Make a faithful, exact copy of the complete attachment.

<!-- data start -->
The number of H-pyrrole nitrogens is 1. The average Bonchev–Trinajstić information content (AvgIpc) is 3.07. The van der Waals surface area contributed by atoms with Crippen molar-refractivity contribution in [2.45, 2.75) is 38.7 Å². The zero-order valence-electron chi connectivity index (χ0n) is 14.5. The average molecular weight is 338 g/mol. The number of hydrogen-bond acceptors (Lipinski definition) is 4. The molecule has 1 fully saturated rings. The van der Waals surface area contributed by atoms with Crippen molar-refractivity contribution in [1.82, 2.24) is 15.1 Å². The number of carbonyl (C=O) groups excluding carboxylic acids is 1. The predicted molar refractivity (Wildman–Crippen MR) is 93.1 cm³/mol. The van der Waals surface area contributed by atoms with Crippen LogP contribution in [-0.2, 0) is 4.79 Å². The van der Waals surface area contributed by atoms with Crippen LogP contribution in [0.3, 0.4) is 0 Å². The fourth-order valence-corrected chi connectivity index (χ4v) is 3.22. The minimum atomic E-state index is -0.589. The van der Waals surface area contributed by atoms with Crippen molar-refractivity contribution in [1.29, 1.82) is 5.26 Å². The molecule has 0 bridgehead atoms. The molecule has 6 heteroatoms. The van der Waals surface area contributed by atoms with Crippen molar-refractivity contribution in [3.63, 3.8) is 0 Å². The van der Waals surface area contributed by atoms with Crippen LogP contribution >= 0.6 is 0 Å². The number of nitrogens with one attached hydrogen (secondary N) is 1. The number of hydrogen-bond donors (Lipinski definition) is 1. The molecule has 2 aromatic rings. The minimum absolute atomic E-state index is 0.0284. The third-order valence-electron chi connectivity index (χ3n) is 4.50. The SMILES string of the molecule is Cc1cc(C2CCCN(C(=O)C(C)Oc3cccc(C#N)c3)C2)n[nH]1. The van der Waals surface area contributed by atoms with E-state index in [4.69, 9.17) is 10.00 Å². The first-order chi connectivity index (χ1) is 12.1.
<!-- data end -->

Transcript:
The number of H-pyrrole nitrogens is 1. The average Bonchev–Trinajstić information content (AvgIpc) is 3.07. The van der Waals surface area contributed by atoms with Crippen molar-refractivity contribution in [2.45, 2.75) is 38.7 Å². The zero-order valence-electron chi connectivity index (χ0n) is 14.5. The average molecular weight is 338 g/mol. The number of hydrogen-bond acceptors (Lipinski definition) is 4. The molecule has 1 fully saturated rings. The van der Waals surface area contributed by atoms with Crippen molar-refractivity contribution in [1.82, 2.24) is 15.1 Å². The number of carbonyl (C=O) groups excluding carboxylic acids is 1. The predicted molar refractivity (Wildman–Crippen MR) is 93.1 cm³/mol. The van der Waals surface area contributed by atoms with Crippen LogP contribution in [-0.2, 0) is 4.79 Å². The van der Waals surface area contributed by atoms with Crippen LogP contribution in [0.3, 0.4) is 0 Å². The fourth-order valence-corrected chi connectivity index (χ4v) is 3.22. The minimum atomic E-state index is -0.589. The van der Waals surface area contributed by atoms with Crippen molar-refractivity contribution in [1.29, 1.82) is 5.26 Å². The molecule has 0 bridgehead atoms. The molecule has 6 heteroatoms. The van der Waals surface area contributed by atoms with Crippen molar-refractivity contribution in [3.63, 3.8) is 0 Å². The van der Waals surface area contributed by atoms with Crippen LogP contribution >= 0.6 is 0 Å². The number of nitrogens with one attached hydrogen (secondary N) is 1. The number of hydrogen-bond donors (Lipinski definition) is 1. The molecule has 2 aromatic rings. The minimum absolute atomic E-state index is 0.0284. The third-order valence-electron chi connectivity index (χ3n) is 4.50. The SMILES string of the molecule is Cc1cc(C2CCCN(C(=O)C(C)Oc3cccc(C#N)c3)C2)n[nH]1. The van der Waals surface area contributed by atoms with E-state index in [4.69, 9.17) is 10.00 Å². The first-order chi connectivity index (χ1) is 12.1.